The fact is metal in actuality is the most diverse and original genre out there and is one of the few genres pushing any boundries. Most of the musicians are as good as any classically trained guitarist and don’t market their songs to appeal the masses.

  2. admin Post author

    I am sorry to have offended your fondness for multiple genres and subgenres of metal. The point of my post really was not to comment on metal, but rather to comment on what appears to be a modern manifestation of some rather archaic forms of supernaturalism.

    That major issue aside, I have friends and family who are deeply into all types of metal and have been for decades. I have been exposed to more genres and subgenres of metal than I care to know or list, and in my estimation nearly all of it sucks. I simply find it unbearable.

    But musical preferences are highly personal, so to each his or her own. I am glad to know that metal is diverse and thriving and that some people find it fulfilling. And I am not being sarcastic about that.

    If you have a band or track or two in mind that I might give a listen, let me know.

  3. Walton

    I agree with John that your comments about metal are highly offensive and ignorant. It’s fine that you don’t like it, it’s not fine to be prejudiced against people who do.

    I like metal (as well as neo folk, sacred minimalism, alt country and a number of other genres), and I’m not hopelessly adrift in a sea of nihilistic anger.

    What is appealing to me about metal is precisely its shamanic qualities. In its elemental extremity, it is an antidote to the emptiness of modern consumer societies.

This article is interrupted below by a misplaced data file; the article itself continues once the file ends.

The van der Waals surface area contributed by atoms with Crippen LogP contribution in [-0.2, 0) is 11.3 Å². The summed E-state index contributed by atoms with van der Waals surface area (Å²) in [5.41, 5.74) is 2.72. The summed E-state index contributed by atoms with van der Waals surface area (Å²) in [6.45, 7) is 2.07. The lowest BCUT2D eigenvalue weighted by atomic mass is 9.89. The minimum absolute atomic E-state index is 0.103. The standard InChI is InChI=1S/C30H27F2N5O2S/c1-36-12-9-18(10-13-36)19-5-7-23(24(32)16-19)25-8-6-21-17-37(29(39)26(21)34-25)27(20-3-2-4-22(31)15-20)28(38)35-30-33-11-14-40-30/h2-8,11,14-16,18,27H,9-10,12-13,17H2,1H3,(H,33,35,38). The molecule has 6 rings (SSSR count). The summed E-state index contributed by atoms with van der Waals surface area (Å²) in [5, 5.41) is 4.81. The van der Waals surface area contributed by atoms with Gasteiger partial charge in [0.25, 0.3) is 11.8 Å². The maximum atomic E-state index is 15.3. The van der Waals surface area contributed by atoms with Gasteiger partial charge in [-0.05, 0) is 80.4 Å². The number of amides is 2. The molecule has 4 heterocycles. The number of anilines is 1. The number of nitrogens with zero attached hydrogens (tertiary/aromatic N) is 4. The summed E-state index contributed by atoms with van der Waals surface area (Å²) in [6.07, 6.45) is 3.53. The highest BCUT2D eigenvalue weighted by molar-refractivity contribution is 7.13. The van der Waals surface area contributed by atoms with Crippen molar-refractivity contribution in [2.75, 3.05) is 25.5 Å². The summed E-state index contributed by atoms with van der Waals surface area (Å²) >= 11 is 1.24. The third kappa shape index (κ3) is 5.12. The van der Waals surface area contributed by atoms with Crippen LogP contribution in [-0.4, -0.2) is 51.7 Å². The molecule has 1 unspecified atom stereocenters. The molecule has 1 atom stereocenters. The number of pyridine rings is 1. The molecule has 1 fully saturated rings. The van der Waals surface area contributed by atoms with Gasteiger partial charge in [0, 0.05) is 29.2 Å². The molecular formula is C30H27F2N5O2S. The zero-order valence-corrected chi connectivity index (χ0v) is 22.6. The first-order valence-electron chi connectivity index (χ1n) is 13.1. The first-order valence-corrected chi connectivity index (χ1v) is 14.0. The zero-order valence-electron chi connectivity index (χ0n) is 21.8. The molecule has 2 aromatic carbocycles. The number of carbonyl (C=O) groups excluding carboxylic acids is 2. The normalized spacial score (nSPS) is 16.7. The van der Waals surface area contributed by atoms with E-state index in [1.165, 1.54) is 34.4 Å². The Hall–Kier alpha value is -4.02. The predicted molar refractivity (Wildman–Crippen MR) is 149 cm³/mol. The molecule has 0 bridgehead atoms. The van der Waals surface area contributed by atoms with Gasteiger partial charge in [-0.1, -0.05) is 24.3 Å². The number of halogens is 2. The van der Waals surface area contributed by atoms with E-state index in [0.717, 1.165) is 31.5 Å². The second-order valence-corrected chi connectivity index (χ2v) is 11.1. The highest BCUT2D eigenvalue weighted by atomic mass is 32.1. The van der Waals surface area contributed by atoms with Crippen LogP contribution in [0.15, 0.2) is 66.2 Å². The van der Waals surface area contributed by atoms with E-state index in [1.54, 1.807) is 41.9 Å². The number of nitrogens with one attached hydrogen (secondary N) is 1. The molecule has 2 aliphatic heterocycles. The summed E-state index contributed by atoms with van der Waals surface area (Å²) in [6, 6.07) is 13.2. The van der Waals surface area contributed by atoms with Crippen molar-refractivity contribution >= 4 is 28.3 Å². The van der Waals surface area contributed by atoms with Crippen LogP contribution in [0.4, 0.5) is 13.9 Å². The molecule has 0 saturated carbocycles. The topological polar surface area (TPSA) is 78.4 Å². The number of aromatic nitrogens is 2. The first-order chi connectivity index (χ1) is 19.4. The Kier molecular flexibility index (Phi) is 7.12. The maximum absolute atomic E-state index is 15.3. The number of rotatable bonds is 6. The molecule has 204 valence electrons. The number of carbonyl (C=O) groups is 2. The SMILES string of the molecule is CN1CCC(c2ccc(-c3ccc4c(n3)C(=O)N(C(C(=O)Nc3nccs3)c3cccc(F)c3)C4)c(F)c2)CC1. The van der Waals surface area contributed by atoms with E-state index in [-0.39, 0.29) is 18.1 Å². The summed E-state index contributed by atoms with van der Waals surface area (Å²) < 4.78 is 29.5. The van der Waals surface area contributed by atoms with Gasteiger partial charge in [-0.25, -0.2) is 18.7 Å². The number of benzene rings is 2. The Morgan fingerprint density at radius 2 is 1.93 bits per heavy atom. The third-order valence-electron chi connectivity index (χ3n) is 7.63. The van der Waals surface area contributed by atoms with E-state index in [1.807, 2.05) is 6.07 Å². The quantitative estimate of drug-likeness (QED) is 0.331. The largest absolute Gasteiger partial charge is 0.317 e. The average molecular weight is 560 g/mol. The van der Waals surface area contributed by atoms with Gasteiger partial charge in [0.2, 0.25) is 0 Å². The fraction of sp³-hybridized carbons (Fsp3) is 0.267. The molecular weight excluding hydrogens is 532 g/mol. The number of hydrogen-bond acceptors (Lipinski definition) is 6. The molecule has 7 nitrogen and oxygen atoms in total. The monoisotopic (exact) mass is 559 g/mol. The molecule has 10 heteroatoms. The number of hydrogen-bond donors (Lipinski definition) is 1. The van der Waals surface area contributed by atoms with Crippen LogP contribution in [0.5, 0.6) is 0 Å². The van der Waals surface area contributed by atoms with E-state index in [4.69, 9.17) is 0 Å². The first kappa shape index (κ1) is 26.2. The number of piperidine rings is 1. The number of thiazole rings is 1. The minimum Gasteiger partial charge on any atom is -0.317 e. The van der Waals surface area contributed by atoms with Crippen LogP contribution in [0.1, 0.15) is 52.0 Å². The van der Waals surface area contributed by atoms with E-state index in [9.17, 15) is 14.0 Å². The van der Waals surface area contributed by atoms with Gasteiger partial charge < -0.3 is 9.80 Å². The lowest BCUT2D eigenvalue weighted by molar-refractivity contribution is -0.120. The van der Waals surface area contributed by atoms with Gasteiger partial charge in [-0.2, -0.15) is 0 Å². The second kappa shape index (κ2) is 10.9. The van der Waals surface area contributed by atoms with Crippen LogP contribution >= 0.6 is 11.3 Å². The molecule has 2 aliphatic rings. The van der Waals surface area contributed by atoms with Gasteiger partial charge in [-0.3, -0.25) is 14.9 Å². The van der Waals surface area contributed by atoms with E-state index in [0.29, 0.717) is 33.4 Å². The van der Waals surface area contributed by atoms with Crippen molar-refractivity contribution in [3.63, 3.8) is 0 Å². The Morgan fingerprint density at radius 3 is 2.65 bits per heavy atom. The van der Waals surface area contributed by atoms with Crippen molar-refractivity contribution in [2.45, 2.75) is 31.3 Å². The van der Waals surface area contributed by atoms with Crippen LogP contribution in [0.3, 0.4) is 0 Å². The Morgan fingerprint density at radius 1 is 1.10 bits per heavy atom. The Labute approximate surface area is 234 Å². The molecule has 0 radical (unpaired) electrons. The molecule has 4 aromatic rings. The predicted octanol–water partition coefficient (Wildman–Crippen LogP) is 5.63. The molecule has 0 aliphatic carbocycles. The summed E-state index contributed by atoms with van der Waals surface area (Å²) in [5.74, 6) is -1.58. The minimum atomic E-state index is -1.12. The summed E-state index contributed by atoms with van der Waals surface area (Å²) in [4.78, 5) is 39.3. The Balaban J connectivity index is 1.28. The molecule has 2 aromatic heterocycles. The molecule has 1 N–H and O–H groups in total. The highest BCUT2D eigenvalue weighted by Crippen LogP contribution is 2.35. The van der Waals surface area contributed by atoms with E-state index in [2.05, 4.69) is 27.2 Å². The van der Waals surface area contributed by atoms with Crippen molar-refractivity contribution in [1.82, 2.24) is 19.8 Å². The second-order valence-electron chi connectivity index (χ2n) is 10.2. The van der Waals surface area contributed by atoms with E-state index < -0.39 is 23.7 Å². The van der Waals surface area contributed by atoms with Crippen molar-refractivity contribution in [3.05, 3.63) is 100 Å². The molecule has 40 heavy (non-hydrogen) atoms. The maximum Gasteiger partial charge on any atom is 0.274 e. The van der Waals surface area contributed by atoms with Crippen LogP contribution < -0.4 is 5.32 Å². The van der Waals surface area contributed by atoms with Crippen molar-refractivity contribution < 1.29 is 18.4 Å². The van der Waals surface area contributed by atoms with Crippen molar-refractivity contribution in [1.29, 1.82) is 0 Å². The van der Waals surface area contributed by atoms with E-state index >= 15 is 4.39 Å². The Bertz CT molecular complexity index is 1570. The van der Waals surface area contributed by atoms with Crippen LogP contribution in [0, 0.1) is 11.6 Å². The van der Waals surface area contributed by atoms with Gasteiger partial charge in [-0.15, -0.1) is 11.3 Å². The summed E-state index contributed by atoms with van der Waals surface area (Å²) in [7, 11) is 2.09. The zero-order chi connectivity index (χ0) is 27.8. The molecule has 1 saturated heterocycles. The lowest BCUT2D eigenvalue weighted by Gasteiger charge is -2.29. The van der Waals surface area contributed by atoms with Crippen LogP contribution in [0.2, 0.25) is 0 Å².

It evokes the same feeling in me as paintings by Caspar David Friedrich.

    With regard to shamanism, Cascadian Black Metal often concerns itself with issues of (deep) ecology and our connection to the natural world. Wolves in the Throne Room may be the best example of this.

    Also Sunn O)))’s low drones played at high volume have a hypnotic and transporting effect.

  4. admin Post author

    I admit it is unwise to generalize based on the 100 or so people who I have known in my lifetime who consider themselves as being deeply into metal. Anecdotal evidence, even if based on a fairly large sample, is not sufficient. I apologize for overgeneralizing. I’ve never met people like you or John.

  5. Tsutla


    i randomly stumbled on this site while searching through the web, and your fascination of Ghaal picked my interest. i would like to share a music project with you, one in which Ghaal participates. I hope you’ll enjoy it (before you ask, no. it’s not metal). I hope you’ll have great time listening to it, as it is simply overwhelming. here:

    greetings from beginning shamanism practicioner from europe.

  6. Robert

    I happened incidentally upon this blog/website, as well. Although I agree that Metal, & the subscribers of the genre, can not be categorically marginalised I will affirm that I am deep beneath “a sea of nihilistic [meaning antinomian] anger” & many other forms of anger, to boot, which does not depreciate intelligence, dignity, nor pride.

    “Satanism” has many adherents who propagate a variety of paradigms from inverted christianity to broader & more sophisticated views inclusive of both Scandinavian shamanistic & pagan elements, which, again, as many others noted in their comments, is best comprehended in context. The icon/deity represents liberation, which many artists in the aforementioned genre well understand.

    I, too, watched that documentary. Gaahl is a decidedly interesting charactre who seems now to be practising an erudite Norwegian shamanism, as admin highlights, with Wardruna, but when Gaahl was in Gorgoroth, perhaps, as with Trelldom & Gaahlskagg, the “god in man” [Sign of an Opened Eye] was central to their altar. I suspect he still is…